The brain waves of two musicians synchronize when they are performing duet, a new study found, suggesting that there's a neural blueprint for coordinating actions with others.
A team of scientists at the Max Planck Institute for Human Development in Berlin used electrodes to record the brain waves of 16 pairs of guitarists while they played a sequence from "Sonata in G Major" by Christian Gottlieb Scheidler. In each pair, the two musicians played different voices of the piece. One guitarist was responsible for beginning the song and setting the tempo while the other was instructed to follow.
In 60 trials each, the pairs of musicians showed coordinated brain oscillations — or matching rhythms of neural activity — in regions of the brain associated with social cognition and music production, the researchers said.
"When people coordinate their own actions, small networks between brain regions are formed," study researcher Johanna Sänger said in a statement. "But we also observed similar network properties between the brains of the individual players, especially when mutual coordination is very important; for example at the joint onset of a piece of music."
Sänger added that the internal synchronization of the lead guitarists' brain waves was present, and actually stronger, before the duet began.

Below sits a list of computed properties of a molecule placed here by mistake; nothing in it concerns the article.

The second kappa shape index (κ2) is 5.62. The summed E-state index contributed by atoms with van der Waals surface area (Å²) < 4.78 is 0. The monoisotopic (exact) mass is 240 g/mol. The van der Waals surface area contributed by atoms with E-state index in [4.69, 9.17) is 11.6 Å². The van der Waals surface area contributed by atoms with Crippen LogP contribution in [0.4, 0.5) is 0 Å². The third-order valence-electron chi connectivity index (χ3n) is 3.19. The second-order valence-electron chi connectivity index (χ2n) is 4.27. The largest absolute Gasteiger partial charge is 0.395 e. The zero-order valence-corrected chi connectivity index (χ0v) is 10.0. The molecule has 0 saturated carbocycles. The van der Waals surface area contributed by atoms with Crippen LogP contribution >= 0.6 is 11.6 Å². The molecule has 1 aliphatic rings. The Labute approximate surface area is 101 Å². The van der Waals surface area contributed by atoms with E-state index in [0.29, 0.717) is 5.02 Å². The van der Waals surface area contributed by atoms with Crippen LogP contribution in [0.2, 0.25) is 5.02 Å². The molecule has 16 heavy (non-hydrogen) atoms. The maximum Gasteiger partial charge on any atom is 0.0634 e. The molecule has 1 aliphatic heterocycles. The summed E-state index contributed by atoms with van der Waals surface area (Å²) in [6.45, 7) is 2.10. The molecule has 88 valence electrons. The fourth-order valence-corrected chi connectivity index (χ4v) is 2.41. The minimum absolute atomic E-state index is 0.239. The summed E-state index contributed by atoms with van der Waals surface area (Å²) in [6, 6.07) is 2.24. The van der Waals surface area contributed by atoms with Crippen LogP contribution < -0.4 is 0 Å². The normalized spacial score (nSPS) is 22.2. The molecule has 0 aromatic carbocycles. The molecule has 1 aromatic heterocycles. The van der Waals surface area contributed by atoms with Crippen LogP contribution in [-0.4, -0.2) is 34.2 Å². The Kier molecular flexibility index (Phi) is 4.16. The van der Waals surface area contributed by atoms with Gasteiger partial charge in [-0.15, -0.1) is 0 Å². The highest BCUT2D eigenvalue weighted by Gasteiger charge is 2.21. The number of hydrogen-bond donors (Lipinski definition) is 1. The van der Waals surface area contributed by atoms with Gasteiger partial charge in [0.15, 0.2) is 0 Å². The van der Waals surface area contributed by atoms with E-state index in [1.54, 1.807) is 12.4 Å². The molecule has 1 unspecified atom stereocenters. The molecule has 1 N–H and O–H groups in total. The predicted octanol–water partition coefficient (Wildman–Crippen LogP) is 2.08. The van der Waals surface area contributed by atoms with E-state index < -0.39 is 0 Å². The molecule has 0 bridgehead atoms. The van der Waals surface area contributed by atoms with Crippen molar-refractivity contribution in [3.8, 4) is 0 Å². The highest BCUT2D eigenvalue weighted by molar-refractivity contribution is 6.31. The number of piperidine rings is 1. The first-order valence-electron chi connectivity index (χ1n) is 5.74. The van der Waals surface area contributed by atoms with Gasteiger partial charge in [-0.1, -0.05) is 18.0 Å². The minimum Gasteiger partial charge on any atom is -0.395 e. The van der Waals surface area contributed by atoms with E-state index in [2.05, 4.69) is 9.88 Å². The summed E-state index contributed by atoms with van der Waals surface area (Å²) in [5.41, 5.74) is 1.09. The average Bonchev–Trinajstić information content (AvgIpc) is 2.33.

"This could be a reflection of the leading player's decision to begin playing at a certain moment in time," she explained.
Another Max Planck researcher involved in the study, Ulman Lindenberger, led a similar set of experiments in 2009. But in that study, which was published in the journal BMC Neuroscience, the pairs of guitarists played a song in unison, rather than a duet. Lindenberger and his team at the time observed the same type of coordinated brain oscillations, but noted that the synchronization could have been the result of the similarities of the actions performed by the pairs of musicians.
As the new study involved guitarists who were performing different parts of a song, the researchers say their results provide stronger evidence that there is a neural basis for interpersonal coordination. The team believes people's brain waves might also synchronize during other types of actions, such as during sports games.
The study was published online today (Nov. 29) in the journal Frontiers in Human Neuroscience.
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